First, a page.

Before heading out, I made sure to grab my bib and snag a picture at the CNO booth. I’m a sucker for a good camera photo booth and they’re great quality! While I had a chair, I didn’t sit in it much. I was ready to get off of my feet.
My husband, Zach, who had been traveling all week landed around the time I left and offered to grab pizza on his way home. I grabbed the girls from their schools and we had a quiet night at home. I probably ate three breadsticks and half a pizza to cap off my carb loading. I also drank two Pachangas - my favorite beer. Usually, I go to bed at my normal time since trying to go to bed any earlier results in my laying wide awake worrying about missing my alarm.
The Morning of the Race
As luck would have it, I woke up 15 minutes before my alarm was set to go off. This was a big win because our 6yo daughter has been sneaking into our bed in the middle of the night and I didn’t want to wake her up. The weekend before, I had to share my pre-race routine with her and it was tough.
My routine starts with coffee. Strong coffee. And this isn’t for the caffeine but for the poop. Runners get this. I wake up early enough to drink two cups while I simultaneously make my crunchy peanut butter toast with banana slices.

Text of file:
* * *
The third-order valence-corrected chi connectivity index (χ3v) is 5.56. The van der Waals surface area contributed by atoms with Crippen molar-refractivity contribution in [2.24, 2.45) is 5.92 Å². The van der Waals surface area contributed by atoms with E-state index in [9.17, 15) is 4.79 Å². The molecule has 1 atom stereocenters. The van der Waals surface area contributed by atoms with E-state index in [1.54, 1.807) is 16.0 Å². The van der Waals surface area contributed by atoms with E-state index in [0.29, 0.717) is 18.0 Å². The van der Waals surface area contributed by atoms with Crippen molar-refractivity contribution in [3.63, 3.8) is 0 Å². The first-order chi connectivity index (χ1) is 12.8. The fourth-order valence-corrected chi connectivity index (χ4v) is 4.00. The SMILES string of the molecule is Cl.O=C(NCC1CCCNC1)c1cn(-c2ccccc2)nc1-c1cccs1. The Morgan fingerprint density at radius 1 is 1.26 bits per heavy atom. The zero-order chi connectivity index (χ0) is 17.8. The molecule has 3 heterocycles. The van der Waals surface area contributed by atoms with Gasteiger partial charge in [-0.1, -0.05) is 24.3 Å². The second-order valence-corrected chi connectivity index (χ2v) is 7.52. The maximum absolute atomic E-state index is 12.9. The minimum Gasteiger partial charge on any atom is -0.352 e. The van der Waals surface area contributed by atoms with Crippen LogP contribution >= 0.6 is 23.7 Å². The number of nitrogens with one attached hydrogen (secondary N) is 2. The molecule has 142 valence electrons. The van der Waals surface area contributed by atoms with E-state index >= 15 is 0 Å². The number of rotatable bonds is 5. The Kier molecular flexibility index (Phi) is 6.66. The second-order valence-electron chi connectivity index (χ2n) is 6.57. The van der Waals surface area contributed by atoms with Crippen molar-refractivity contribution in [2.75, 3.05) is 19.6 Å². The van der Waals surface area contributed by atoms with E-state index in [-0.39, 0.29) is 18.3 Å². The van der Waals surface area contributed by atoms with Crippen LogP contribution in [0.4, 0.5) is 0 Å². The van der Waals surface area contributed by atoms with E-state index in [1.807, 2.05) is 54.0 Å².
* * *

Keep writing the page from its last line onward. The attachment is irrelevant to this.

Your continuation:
Sydney didn’t wake up and I got to enjoy my routine in the dark quiet of the morning while trying to quiet the negative thoughts in my head. I made the mistake of watching the saddest episode of Lessons in Chemistry and was ugly crying on the couch.
The coffee worked its magic and I successfully went to the bathroom before tiptoeing upstairs into my room to get dressed. This time, I did wake up Sydney who came in the bathroom to keep me company while I finished coating myself in Squirrel Nut Butter and getting dressed. My coach, Rachel, had dropped off “Team RMR” tank tops and I absolutely love mine. My first Bakline tank. Highly recommend, but I love mine mostly because of the group of athletes it represents.